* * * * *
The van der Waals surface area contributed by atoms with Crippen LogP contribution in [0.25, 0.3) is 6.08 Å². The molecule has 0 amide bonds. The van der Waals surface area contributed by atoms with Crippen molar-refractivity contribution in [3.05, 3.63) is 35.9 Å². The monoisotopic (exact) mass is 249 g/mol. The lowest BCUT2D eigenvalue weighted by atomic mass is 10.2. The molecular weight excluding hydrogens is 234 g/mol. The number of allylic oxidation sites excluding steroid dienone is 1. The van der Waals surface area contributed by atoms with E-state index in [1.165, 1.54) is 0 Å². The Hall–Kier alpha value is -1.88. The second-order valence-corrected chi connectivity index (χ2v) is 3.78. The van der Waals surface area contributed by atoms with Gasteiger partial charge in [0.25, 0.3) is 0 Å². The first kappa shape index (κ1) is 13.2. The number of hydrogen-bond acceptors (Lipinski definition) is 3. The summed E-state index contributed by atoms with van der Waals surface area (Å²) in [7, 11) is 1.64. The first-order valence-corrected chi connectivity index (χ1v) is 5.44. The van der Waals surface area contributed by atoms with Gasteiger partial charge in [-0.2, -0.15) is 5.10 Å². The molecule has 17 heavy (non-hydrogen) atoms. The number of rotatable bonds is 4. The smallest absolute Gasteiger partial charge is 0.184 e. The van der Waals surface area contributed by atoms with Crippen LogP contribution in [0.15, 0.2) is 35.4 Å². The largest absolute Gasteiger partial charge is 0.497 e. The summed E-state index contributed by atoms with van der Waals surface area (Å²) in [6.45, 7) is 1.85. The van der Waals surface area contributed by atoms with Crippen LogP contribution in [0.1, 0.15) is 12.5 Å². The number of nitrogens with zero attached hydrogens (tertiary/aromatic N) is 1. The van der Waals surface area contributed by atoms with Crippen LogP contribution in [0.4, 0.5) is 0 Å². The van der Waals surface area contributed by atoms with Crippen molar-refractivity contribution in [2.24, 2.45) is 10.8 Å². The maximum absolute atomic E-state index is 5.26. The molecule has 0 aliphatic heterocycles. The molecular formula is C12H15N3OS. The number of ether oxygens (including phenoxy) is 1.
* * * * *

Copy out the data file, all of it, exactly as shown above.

The van der Waals surface area contributed by atoms with Crippen LogP contribution in [0.25, 0.3) is 6.08 Å². The molecule has 0 amide bonds. The van der Waals surface area contributed by atoms with Crippen molar-refractivity contribution in [3.05, 3.63) is 35.9 Å². The monoisotopic (exact) mass is 249 g/mol. The lowest BCUT2D eigenvalue weighted by atomic mass is 10.2. The molecular weight excluding hydrogens is 234 g/mol. The number of allylic oxidation sites excluding steroid dienone is 1. The van der Waals surface area contributed by atoms with E-state index in [1.165, 1.54) is 0 Å². The Hall–Kier alpha value is -1.88. The second-order valence-corrected chi connectivity index (χ2v) is 3.78. The van der Waals surface area contributed by atoms with Gasteiger partial charge in [0.25, 0.3) is 0 Å². The first kappa shape index (κ1) is 13.2. The number of hydrogen-bond acceptors (Lipinski definition) is 3. The summed E-state index contributed by atoms with van der Waals surface area (Å²) in [7, 11) is 1.64. The first-order valence-corrected chi connectivity index (χ1v) is 5.44. The van der Waals surface area contributed by atoms with Gasteiger partial charge in [-0.2, -0.15) is 5.10 Å². The molecule has 17 heavy (non-hydrogen) atoms. The number of rotatable bonds is 4. The smallest absolute Gasteiger partial charge is 0.184 e. The van der Waals surface area contributed by atoms with Crippen LogP contribution in [0.15, 0.2) is 35.4 Å². The largest absolute Gasteiger partial charge is 0.497 e. The summed E-state index contributed by atoms with van der Waals surface area (Å²) in [6.45, 7) is 1.85. The van der Waals surface area contributed by atoms with Crippen LogP contribution in [0.1, 0.15) is 12.5 Å². The number of nitrogens with zero attached hydrogens (tertiary/aromatic N) is 1. The van der Waals surface area contributed by atoms with Crippen LogP contribution in [0.4, 0.5) is 0 Å². The van der Waals surface area contributed by atoms with Crippen molar-refractivity contribution in [2.24, 2.45) is 10.8 Å². The maximum absolute atomic E-state index is 5.26. The molecule has 0 aliphatic heterocycles. The molecular formula is C12H15N3OS. The number of ether oxygens (including phenoxy) is 1.